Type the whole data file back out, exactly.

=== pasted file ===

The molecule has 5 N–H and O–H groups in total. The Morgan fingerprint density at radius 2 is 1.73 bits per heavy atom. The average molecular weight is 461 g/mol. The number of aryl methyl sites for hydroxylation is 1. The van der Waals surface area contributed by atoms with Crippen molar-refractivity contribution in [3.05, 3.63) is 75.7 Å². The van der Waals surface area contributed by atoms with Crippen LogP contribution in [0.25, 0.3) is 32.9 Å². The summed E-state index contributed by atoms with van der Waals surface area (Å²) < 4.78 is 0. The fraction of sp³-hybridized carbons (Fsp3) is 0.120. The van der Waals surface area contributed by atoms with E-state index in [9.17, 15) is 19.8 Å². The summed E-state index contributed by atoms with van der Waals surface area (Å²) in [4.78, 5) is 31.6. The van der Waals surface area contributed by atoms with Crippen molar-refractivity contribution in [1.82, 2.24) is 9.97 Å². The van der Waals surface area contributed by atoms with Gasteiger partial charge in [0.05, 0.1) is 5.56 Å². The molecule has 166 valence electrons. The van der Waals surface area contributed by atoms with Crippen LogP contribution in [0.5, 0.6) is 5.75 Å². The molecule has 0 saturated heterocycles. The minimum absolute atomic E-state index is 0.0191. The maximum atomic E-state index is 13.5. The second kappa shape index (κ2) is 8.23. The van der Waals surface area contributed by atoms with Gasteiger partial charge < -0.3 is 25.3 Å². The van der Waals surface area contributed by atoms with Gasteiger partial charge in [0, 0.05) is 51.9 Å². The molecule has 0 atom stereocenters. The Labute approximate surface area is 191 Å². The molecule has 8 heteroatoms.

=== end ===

The molecule has 5 N–H and O–H groups in total. The Morgan fingerprint density at radius 2 is 1.73 bits per heavy atom. The average molecular weight is 461 g/mol. The number of aryl methyl sites for hydroxylation is 1. The van der Waals surface area contributed by atoms with Crippen molar-refractivity contribution in [3.05, 3.63) is 75.7 Å². The van der Waals surface area contributed by atoms with Crippen LogP contribution in [0.25, 0.3) is 32.9 Å². The summed E-state index contributed by atoms with van der Waals surface area (Å²) < 4.78 is 0. The fraction of sp³-hybridized carbons (Fsp3) is 0.120. The van der Waals surface area contributed by atoms with E-state index in [9.17, 15) is 19.8 Å². The summed E-state index contributed by atoms with van der Waals surface area (Å²) in [4.78, 5) is 31.6. The van der Waals surface area contributed by atoms with Crippen molar-refractivity contribution in [1.82, 2.24) is 9.97 Å². The van der Waals surface area contributed by atoms with Gasteiger partial charge in [0.05, 0.1) is 5.56 Å². The molecule has 166 valence electrons. The van der Waals surface area contributed by atoms with Crippen LogP contribution in [0.5, 0.6) is 5.75 Å². The molecule has 0 saturated heterocycles. The minimum absolute atomic E-state index is 0.0191. The maximum atomic E-state index is 13.5. The second kappa shape index (κ2) is 8.23. The van der Waals surface area contributed by atoms with Gasteiger partial charge < -0.3 is 25.3 Å². The van der Waals surface area contributed by atoms with Gasteiger partial charge in [0, 0.05) is 51.9 Å². The molecule has 0 atom stereocenters. The Labute approximate surface area is 191 Å². The molecule has 8 heteroatoms.